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trent park house logoA project which will enable school students to use interactive sessions to explore the history of Trent Park House and its role in World War II will be launched this year, thanks to funding from the National Lottery Heritage Fund.

The Trent Park Museum Trust has teamed up with Freshwater Theatre Company, which develops and runs "drama-in-education" programmes for schools throughout the UK. Over the next few months two sessions will be developed and piloted at four local schools - one for KS2 students (age 7 to 11) and the other for KS3 (11 to 14). The plan is to then roll out the sessions to a further 20 schools in the autumn.

The sessions will focus in particular on aspects of the mansion's history relating to World War II, the "Secret Listeners" and migration to Britain. 

"Secret Listeners" refers to the use during WWII of Trent Park as one of several Top Secret intelligence collection sites where German speakers (mainly Jews who had escaped from the Nazis) listened in to the conversations of prisoners-of-war who, not suspecting that the house and grounds were comprehensively bugged, gave away vital information about the German armed forces.

Secret Listener at work in the basement of Trent Park mansion during WWIIA "secret listener" at work in the basement of Trent Park mansion during WWII

Trent Park was the "gilded cage" where the highest ranking German officers were housed, including 59 generals. Historians have assessed that intelligence from Trent Park helped identify the development sites of the V1 and V2 weapons, together with other vital military intelligence, including some of the very first reports obtained by the Allied forces of the Holocaust and other war crimes.

"Freshwater Theatre Company have extensive experience working with schools, museums and other organisations, and are specialists in the primary and early secondary age groups. Since our earliest conversations we were impressed with Freshwater's awareness of approaching potentially sensitive topics (such as migration or the Holocaust) in the classroom and the value they place on open dialogue with educators. 

"Freshwater take into account children's previous knowledge and aim to give them power over the narrative, important factors in building engagement and providing 'wow' moments that will stick with them. We are delighted that Freshwater will be working with us to create exciting, interactive experiences for schools which support learning and creatively bring the curriculum to life. "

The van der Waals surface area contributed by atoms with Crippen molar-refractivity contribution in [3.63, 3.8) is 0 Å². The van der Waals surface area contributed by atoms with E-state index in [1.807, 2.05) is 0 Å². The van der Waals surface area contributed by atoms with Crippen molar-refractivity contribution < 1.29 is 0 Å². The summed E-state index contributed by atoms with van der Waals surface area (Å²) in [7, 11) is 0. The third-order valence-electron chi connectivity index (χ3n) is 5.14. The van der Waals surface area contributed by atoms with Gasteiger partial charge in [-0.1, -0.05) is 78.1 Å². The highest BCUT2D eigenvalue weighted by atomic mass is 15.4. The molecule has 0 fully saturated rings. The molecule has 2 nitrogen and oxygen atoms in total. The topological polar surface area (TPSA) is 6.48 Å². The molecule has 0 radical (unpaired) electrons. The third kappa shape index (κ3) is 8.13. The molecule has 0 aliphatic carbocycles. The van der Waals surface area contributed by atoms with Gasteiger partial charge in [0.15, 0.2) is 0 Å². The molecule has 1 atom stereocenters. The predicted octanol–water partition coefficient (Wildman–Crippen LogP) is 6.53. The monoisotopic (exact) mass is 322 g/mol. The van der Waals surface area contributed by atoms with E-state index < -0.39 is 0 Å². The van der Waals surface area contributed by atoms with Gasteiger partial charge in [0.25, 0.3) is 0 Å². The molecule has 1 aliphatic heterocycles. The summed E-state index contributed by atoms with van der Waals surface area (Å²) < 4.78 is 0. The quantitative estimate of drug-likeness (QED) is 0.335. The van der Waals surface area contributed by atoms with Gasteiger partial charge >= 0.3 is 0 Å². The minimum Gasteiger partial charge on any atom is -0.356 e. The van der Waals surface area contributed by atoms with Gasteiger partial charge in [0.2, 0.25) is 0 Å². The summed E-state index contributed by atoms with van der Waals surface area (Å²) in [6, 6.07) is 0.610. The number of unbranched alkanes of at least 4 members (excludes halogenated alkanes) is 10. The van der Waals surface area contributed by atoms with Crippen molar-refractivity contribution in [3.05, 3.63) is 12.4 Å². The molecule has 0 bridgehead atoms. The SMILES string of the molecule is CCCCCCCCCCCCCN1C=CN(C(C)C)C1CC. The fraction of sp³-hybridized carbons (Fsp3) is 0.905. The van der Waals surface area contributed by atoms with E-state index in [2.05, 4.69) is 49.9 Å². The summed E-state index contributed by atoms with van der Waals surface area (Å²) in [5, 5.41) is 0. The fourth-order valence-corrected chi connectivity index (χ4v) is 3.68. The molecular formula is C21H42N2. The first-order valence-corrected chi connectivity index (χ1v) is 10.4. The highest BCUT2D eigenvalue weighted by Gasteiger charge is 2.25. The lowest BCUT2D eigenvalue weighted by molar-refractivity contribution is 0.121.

Catherine Holden, Schools Manager, Trent Park Museum Trust 

Trent Park House is the centrepiece of the new housing currently being built on the part of the park formerly used by Middlesex University. The mansion is being renovated, with its upper floors being converted into luxury flats. However, as the result of a successful campaign (Save Trent Park), in 2016 developer Berkeley Homes was persuaded to set aside the basement (where the Secret Listeners did their listening) and part of the ground floor to be used as a museum, which will tell the story of the house and park.

It has already become far too easy for the Freshwater Creative team to get sucked into the lives of the Secret Listeners - digesting all the primary sources, whilst exploring a variety of exciting ways to tell the Trent Park story. All our research and development will lead to an experience for pupils that helps build a narrative around their classroom learning and how they engage with the important themes associated with Trent Park.

Dan Griffiths, General Manager at Freshwater Theatre

Guests at Trent Park: from kings and queens to Nazi generals

Pre-World War II, Trent Park was the home of the aristocratic and extremely well connected Sassoon family and played host to kings and queens, prime ministers and international celebrities. At the start of the war it was requisitioned by the government and turned into an interrogation and bugging centre for captured enemy personnel. Its special role of listening in to the highest ranking captured officers began in 1942. Unsurprisingly, this operation was classified Top Secret, and remained so right up until 1999, meaning that many Secret Listeners took their secret to the grave.

Since the existence of the WWII bugging operation was declassified, it has been thoroughly investigated by historians, in particular by Helen Fry, whose books (and talks) go into fascinating detail.

artists impression of planned middlesex university building in trent park

Middlesex University's plans to rebuild its Trent Park campus never came to fruition and the educational institution subsequently moved out of the borough completely

Post WWII, the Trent Park estate became a public park, while the mansion was turned into part of a teacher training college, which later became a campus of Middlesex Polytechnic, subsequently renamed Middlesex University.

Around the turn of the millenium the university had ambitious plans to replace its outdated and unattractive facilities in Trent Park. However, in 2006 planning applications were refused by Enfield Council on the grounds that they might be detrimental to the surrounding environment. The university eventually moved out of Trent Park and its other Enfield campuses and relocated to Hendon in the London Borough of Barnet (there too the university's plans for a "Hendon Hub" centered around Hendon's celebrated library building, haverun into fierce opposition). The Trent Park buildings were abandoned from 2012 until 2015, when, following an abortive plan for a Malaysian college to move onto the site, Berkeley Homes purchased them.

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